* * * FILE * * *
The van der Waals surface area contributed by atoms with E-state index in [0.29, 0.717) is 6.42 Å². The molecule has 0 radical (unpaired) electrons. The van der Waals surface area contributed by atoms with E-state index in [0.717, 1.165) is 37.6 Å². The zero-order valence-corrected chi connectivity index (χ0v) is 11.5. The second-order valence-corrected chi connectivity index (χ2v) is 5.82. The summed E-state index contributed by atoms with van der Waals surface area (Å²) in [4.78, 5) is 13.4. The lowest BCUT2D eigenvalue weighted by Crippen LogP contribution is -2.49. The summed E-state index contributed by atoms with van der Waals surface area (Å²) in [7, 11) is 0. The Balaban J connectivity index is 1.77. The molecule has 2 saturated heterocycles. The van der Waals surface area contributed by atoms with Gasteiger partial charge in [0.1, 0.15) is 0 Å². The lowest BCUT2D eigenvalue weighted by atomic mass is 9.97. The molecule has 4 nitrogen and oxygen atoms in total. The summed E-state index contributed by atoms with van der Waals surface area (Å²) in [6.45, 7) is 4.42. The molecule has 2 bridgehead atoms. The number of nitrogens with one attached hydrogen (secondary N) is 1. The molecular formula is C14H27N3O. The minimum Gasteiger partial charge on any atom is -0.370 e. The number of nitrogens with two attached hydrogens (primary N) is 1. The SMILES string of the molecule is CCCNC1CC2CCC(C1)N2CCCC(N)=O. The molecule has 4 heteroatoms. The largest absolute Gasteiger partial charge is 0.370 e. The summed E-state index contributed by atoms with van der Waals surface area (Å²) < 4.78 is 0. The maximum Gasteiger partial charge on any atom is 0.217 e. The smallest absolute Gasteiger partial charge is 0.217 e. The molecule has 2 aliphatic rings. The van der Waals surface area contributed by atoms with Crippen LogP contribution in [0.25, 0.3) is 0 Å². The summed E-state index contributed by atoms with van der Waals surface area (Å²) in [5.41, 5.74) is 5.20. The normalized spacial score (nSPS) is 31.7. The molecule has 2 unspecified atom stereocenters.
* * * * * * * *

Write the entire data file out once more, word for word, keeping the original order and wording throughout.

The van der Waals surface area contributed by atoms with E-state index in [0.29, 0.717) is 6.42 Å². The molecule has 0 radical (unpaired) electrons. The van der Waals surface area contributed by atoms with E-state index in [0.717, 1.165) is 37.6 Å². The zero-order valence-corrected chi connectivity index (χ0v) is 11.5. The second-order valence-corrected chi connectivity index (χ2v) is 5.82. The summed E-state index contributed by atoms with van der Waals surface area (Å²) in [4.78, 5) is 13.4. The lowest BCUT2D eigenvalue weighted by Crippen LogP contribution is -2.49. The summed E-state index contributed by atoms with van der Waals surface area (Å²) in [7, 11) is 0. The Balaban J connectivity index is 1.77. The molecule has 2 saturated heterocycles. The van der Waals surface area contributed by atoms with Gasteiger partial charge in [0.1, 0.15) is 0 Å². The lowest BCUT2D eigenvalue weighted by atomic mass is 9.97. The molecule has 4 nitrogen and oxygen atoms in total. The summed E-state index contributed by atoms with van der Waals surface area (Å²) in [6.45, 7) is 4.42. The molecule has 2 bridgehead atoms. The number of nitrogens with one attached hydrogen (secondary N) is 1. The molecular formula is C14H27N3O. The minimum Gasteiger partial charge on any atom is -0.370 e. The number of nitrogens with two attached hydrogens (primary N) is 1. The SMILES string of the molecule is CCCNC1CC2CCC(C1)N2CCCC(N)=O. The molecule has 4 heteroatoms. The largest absolute Gasteiger partial charge is 0.370 e. The summed E-state index contributed by atoms with van der Waals surface area (Å²) < 4.78 is 0. The maximum Gasteiger partial charge on any atom is 0.217 e. The smallest absolute Gasteiger partial charge is 0.217 e. The molecule has 2 aliphatic rings. The van der Waals surface area contributed by atoms with Crippen LogP contribution in [0.25, 0.3) is 0 Å². The summed E-state index contributed by atoms with van der Waals surface area (Å²) in [5.41, 5.74) is 5.20. The normalized spacial score (nSPS) is 31.7. The molecule has 2 unspecified atom stereocenters.